Funded by the European Commission, the European Union has delivered an important report on the growth of the circus sector called The situation of circus in the EU Member States.You may recall how in January of 2019 we published an open letter about the situation of circus study from Verena Cornwall, a contributor to the project, in which she asked for professionals and organizations from the EU to complete the circus census survey.
Writer Adele Redmond summarizes the 128 pages of findings in her recent investigative article at Arts Professional UK. Redmond’s recap includes some surprising research finds, stating that “Circus organisations across Europe have doubled in number over the past two decades while “not taking full advantage of the funding opportunities that are available,” according to a new report from the European Commission.” The report details some damning evidence about funding information, stating that the circus sector is “severely lacking knowledge” about funding opportunities available to them.
Redmond says that “A survey of more than 270 circus organisations found that in 2018, more than 80% did not apply for European Union (EU) funding, more than half didn’t pursue national or regional funding sources, and 45% did not apply for local funding.” This lack of funding research and application on behalf of EU circus companies begs the question –What is preventing circus companies from applying? Is it a simple lack of access to the funding information? Are other arts more supported by auxiliary organizations that educate the creators about opportunities to receive funding? Are the requirements for funding set up in a way that discourages circus participation? Are EU based circus companies operating under a different business model than most arts organizations? Redmond explains some of the reasoning in her article, outlining, among other things, that the application process is too onerous or set up to benefit larger institutions.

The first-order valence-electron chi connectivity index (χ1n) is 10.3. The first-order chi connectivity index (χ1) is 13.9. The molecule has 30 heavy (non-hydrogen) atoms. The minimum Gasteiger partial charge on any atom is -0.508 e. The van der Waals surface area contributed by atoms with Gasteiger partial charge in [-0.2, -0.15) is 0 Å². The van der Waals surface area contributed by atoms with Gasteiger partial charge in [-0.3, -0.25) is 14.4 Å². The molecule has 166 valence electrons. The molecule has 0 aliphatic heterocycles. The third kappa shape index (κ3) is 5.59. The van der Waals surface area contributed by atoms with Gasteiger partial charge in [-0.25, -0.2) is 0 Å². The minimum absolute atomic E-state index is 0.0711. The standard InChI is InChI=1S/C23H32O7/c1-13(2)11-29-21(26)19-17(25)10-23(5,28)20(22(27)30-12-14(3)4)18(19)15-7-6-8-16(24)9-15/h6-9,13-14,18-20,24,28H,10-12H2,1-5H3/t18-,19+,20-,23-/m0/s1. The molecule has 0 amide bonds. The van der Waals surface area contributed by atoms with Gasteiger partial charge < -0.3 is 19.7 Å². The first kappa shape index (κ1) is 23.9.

Whatever the impediments to the funding issues, it is heartening to note the growth of the sector which is supported by some exciting figures with the report stating that there are ‘1600 to 2100 circus companies registered in EU countries – up from about 780 in 2003,’ with an estimated 11,000 to 15,000 people employed in the circus workforce. Redmond’s article does a wonderful job of encapsulating the information of the report and is a great read, but if you are involved in the circus industry, I also urge you to peruse the report itself, which is full of valuable data, important policy recommendations and astonishing helpful information.
To Read the Report in Its Entirety Visit The Publications Office of the European Union
To Read the Article by Redmond, Visit Arts Professional
Photo source: EU Report